The 2nd annual Maine Coach and Athlete Cross Country Clinic was on August 18th, 2008 at the University of Southern Maine. This is the third part of my reporting on the clinic; the first part was about injury prevention and treatment, the second part was about nutrition basics and fueling, and the third part was about selecting proper footwear.
The fourth part of this series introduced you to the 3 athletes on the panel, and this final part will summarize their thoughts on training, teamwork, and racing as they answer the questions posed to them by the people in attendance.
What do you wish you knew in high school that you know now?
Lauren Fleshman only had 2 paces in high school, workout and racee. In college, she had 3 paces, workout, maintenance, and racing. She had a much better idea going into each workout what the goal was, and sometimes that was just to prepare for the next workout. She also would like to have known in high school how much better she could recover from two-a-days than doing 1 longer run throughout the day. In college she would run double 3 or 4 times per week.
Matt Lane would like to have known how important consistency in training was, especially having grown up in Maine where consistent running can be more difficult than elsewhere.
Matt did not run on the indoor track team, and instead competed for the ski team. Unless you are Ben True, skiing is not a complete substitute for running. It gives you great cardiovascular fitness, but it just doesn’t translate onto the track.
Matt would basically not run a single step between November and March, and his high school track times suffered as a result. He considers himself by far the slowest guy in the top 10 at Foot Lockers for his track times.
Matt wishes that he knew that running even once or twice a week would have been good enough to allow him to maintain his running fitness between the cross country and track seasons. Going for 5 or 6 weeks at a time without a run just didn’t allow him to do that no matter how well he was cross training. In the Summer, he did not have that same problem, which is why he did so much better in cross country.
Louie Luchini wishes that he had known what a difference a high volume workload can make, and wishes that he had done some harder workouts in high school.
His biggest problem with the extra volume, though, is that he sleeps too much and morning runs are out of the question for him. (Much to the chagrin of his coaching staff.)
If you can, become a morning. Being a morning person will give you extra time for workouts, stretching, breakfast, et cetera. It becomes so much easier when you don’t have to be out the door 15 minutes after waking up.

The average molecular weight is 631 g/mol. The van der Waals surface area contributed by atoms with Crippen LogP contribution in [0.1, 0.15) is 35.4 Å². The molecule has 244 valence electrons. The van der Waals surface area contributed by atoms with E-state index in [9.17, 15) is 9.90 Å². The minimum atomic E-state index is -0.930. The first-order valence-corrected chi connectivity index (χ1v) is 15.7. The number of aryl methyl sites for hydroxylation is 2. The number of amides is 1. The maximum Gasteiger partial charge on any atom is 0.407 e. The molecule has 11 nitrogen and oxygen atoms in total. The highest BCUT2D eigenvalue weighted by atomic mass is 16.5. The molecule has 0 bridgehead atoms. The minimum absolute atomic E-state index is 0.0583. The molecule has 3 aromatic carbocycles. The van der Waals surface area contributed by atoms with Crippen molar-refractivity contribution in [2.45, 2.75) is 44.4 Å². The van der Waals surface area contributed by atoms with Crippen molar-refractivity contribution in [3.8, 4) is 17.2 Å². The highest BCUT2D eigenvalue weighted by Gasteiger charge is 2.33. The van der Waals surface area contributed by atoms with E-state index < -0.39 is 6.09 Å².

Matt didn’t think that he’d ever be able to become a morning person, but while he was training for the Chicago marathon his coaches made him be ready for 15 mile workouts at 7:30 a.m., which required that he get up and get breakfast around 5:00 a.m.
Muscle cells only live for 6 months, and are created out of the foods that you eat. So quite literally, you are what you eat. Every 6 months you have replaced every muscle fiber with completely new cells. Lauren’s diet didn’t improve until she realized that her muscles were made up of various types of fast food and junk food.
As soon as you finish with your workout, eat a power bar or a clif bar or something similar. This will help you to control your immediate appetite following the workout, which can help keep you from stopping on the way home for something like french fries that then fill you up so that you aren’t hungry at dinner time.
Being well hydrated and eating better will lead to feeling good every day and will help you perform well in your training so that you can improve in your racing.
What is the team aspect like when running at the collegiate level?
The entire team ran so well together because they got along and made it a point for everybody on the team to run with everybody else at least once. It makes a huge difference when somebody is having an off day and they can be pulled along by their teammates instead of getting dropped.
Everybody on the team was good enough to train with everybody else, no matter the talent level. “You are only as good as your 5th runner.”
What are some specific workouts to train the people at different levels and to bring that 5th man closer?
Whistle workouts were popular at Stanford. Everybody runs easy at a 6 minute per mile pace until the coach blows the whistle, and then you run hard for anywhere between 1 and 4 minutes until the whistle is blown again.
If anybody falls off of the pace, then they are pulled out of the workout. The folks up front really had to take ownership for making sure that nobody fell off the back and needed to pull along whoever the weaker members happened to be that day.
At William & Mary, there wasn’t quite the same level of talent as at Stanford, but they were still dominant regionally. They ran similar workouts, but rather than bunching the top 5 they would send Matt out for the low stick and then bunch the other 4 runners.
At 1 meet, Matt purposefully wnet out slower to keep the other teams from sending anybody forward with him, which kept him from running his own race and getting his individual accomplishments. It was the best team performance that he had in his college career, though.
For the first 15 to 30 seconds he was devastated that he hadn’t done as well as he could have that day, but that was quickly overshadowed by the team’s success and led not only to a great lesson about how much you can achieve as a team, but also became one of his favorite races that he has ever run.